Smashing the Stigma Around Community College

November 1, 2019 

Have you ever heard someone say that community college is not “real” college? Or maybe—even worse—it’s college for dummies? For some reason, we have developed a social image of community college as second class. While attending an Ivy League like Harvard or Yale is something to take pride in, going to community college is something to be ashamed of and to hide away. But that stigma is not only silly and wrong; it’s also deeply rooted in classism.

Why the Stigma?

One of the reasons why community college stigma has taken such a stronghold is our social love for competition. Let’s face it: we live in a capitalist society. Inherent to survival in our culture is the idea of  besting our competitors. We thrill from competition; whether that means cheering for our favorite football team, or winning an election or art contest. While there’s nothing wrong with enjoying your favorite sports team or having ambitions, there is something wrong with determining the value of a school by the degree of difficulty it takes to get accepted. In fact, a school’s purpose is to teach. Therefore, its value comes from the quality of its curriculum, and the dedication teachers have to the students. Community colleges may not have a competitive admissions process, but they certainly have intriguing and essential classes led by passionate teachers.

Community colleges also cost less. Another value embedded in our capitalist society is the notion that cost equals worth. While this equation sometimes holds true, that’s usually only for material goods. Yeah, if you pay a little more money for clothing made from better materials, it might last longer and look better. But the same is not true for school. In fact, there are many incredible teachers who choose community colleges because they want to reach a wider population. At many four-year universities, professors also have publication and research expectations that can take their focus away from their teaching duties. But at community colleges, teaching students is the number one priority for faculty. So that higher pay that comes out of your hefty university tuition? It might not be benefiting you as much as you think, after all.

Why Community College?

Ironically, some of the reasons community colleges face such enormous stigma are also the reasons why they are such a great fit. First of all, community colleges don’t have a competitive admissions process. Yes, they do have admissions requirements, which typically center around having a high school degree or equivalency, and proof of residency. You will also likely have to take English and math placement exams, to determine what classes you should be starting with, and whether you could use a refresher before going on to the college-level courses.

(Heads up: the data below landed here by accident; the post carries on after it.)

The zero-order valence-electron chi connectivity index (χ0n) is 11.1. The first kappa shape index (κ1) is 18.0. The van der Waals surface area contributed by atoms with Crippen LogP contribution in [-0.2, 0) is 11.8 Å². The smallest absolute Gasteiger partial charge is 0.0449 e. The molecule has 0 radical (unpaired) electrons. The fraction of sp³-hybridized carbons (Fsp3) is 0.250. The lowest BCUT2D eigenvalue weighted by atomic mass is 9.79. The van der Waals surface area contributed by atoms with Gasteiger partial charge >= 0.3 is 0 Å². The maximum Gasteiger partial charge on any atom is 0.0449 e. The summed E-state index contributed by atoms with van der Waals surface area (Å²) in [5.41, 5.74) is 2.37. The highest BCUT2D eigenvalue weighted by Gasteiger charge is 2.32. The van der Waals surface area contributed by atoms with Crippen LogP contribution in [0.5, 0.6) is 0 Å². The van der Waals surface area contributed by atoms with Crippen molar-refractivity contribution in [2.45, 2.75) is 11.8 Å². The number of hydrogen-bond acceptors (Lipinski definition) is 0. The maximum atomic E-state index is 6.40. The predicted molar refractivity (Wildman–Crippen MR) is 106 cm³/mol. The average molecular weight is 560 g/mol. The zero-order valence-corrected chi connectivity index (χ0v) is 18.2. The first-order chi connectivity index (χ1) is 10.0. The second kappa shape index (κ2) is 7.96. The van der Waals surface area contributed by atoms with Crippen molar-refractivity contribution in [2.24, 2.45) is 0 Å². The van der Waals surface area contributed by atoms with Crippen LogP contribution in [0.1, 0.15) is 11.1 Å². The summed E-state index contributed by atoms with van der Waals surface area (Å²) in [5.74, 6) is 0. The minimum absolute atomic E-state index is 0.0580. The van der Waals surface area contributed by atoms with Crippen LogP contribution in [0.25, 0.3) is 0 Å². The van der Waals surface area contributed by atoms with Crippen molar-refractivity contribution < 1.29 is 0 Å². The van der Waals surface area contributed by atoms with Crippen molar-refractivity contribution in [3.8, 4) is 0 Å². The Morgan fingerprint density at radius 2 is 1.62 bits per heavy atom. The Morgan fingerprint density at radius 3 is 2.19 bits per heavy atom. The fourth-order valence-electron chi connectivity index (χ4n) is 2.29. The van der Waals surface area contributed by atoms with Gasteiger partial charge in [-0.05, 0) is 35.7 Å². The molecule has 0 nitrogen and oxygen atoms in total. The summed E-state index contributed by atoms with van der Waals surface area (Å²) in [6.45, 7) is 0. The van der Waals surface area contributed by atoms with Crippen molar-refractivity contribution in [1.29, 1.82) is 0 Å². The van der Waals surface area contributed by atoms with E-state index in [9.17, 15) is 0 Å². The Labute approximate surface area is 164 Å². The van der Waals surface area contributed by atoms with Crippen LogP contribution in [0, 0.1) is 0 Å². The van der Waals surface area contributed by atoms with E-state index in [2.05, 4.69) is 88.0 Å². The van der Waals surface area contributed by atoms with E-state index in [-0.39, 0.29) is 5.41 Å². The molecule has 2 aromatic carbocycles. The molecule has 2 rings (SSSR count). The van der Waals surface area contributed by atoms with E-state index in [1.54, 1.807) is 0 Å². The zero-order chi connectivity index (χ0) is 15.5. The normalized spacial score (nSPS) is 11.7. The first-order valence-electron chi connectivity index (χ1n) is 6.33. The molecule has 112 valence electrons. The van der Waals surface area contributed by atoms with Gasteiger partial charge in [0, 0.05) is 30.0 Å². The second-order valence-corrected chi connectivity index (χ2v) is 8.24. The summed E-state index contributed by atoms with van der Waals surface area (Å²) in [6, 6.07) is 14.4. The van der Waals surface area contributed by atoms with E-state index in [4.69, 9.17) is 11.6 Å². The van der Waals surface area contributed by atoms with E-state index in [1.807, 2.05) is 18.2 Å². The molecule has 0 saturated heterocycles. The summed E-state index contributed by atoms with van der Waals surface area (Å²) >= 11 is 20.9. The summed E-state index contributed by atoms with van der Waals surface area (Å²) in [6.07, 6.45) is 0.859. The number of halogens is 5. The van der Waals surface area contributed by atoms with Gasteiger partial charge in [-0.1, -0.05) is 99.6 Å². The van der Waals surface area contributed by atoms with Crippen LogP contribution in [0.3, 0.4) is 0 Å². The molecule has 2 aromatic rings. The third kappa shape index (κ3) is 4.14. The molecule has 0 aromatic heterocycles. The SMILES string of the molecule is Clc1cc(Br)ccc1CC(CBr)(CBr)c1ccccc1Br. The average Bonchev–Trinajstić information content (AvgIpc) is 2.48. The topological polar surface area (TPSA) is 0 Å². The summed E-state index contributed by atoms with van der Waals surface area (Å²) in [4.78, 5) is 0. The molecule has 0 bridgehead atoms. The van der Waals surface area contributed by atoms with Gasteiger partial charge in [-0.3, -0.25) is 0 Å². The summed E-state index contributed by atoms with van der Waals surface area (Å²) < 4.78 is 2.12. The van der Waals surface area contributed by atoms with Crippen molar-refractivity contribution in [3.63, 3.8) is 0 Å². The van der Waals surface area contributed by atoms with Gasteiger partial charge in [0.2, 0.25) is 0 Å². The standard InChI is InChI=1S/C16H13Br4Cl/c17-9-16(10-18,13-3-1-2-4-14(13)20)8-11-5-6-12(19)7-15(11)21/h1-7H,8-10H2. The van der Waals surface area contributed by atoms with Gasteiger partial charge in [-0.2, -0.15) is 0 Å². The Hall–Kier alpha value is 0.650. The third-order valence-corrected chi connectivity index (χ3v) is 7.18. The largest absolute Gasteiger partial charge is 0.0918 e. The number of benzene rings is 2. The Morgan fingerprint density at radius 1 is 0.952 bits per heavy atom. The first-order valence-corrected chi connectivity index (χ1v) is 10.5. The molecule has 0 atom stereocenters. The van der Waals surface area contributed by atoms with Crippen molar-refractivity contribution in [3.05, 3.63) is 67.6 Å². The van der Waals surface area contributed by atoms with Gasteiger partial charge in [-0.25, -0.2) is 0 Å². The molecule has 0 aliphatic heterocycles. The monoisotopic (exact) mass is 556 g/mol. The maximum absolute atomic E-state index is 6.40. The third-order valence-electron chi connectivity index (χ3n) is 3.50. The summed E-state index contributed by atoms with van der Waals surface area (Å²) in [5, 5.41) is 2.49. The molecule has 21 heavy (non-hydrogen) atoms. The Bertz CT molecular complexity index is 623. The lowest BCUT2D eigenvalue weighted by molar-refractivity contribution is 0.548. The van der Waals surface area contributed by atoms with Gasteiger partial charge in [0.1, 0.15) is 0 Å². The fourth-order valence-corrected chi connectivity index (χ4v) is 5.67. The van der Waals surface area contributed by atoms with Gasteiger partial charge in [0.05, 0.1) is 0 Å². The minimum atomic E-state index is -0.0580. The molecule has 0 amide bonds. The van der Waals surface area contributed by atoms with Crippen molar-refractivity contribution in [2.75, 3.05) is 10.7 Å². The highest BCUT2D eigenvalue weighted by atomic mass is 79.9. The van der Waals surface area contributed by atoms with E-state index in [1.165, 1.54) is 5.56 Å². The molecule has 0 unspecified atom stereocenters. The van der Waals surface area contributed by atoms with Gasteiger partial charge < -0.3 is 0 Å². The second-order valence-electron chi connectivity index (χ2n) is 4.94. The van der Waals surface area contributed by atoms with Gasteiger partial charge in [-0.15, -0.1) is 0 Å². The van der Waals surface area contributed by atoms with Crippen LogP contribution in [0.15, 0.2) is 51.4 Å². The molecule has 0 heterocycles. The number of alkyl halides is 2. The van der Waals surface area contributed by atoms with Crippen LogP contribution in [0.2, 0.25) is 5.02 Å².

Because community colleges don’t have competitive admissions processes, you don’t have to agonize and worry about presenting yourself in the best light, or whether you will get accepted. Of course, if you’re applying for a merit scholarship then you still may have to write that essay—but that’s your choice. The admissions itself is pretty straightforward. Which is especially great for those recovering from a substance use disorder. If you dropped out of high school and got a GED, for example, you will be celebrated, not judged, for continuing on to community college. Huge gaps in your school or employment history also won’t hold you back.

And then, of course, there’s the cost. A lot of people choose to get their Associates degree by completing two years at a community college, then move on to a four-year institution. That’s because community colleges are considerably less expensive than both private and public four-year schools. If you don’t have a ton of money saved, you won’t have to break your back paying for community college. And you may qualify for need-based grants and scholarships (which don’t have to be paid back) or loans (which do). Some community colleges, like the Community College of Philadelphia, are even able to offer free tuition to eligible students (they usually have to be graduating directly from high school).

After all is said and done, stigma is nothing more than a scary mask. Behind it, there’s a completely different face that might be far more beautiful and worthwhile than you’d ever imagined. Community college offer passionate teachers, interesting and informative classes to students of any creed or economic status. They offer a great alternative or stepping stone to four-year-schools.

The Ammon Foundation believes that when individuals are holistically and strategically supported to build purposeful lives, the likelihood of them maintaining their recovery substantially increases. We provide this support via our Ammon Recovery Scholars Program. Our program goals include: removing financial barriers through financial scholarships; providing strategic support for recipients through offering personal, professional and academic support; and creating a supportive peer community committed to combating the stigma associated with addiction by promoting that recovery is possible. We are committed to giving away at least $100,000 in scholarships annually and are looking to fund education as a stepping stone to stable employment, safe housing and adequate healthcare. To find out more about our programs, or to apply for an educational scholarship, please click here or email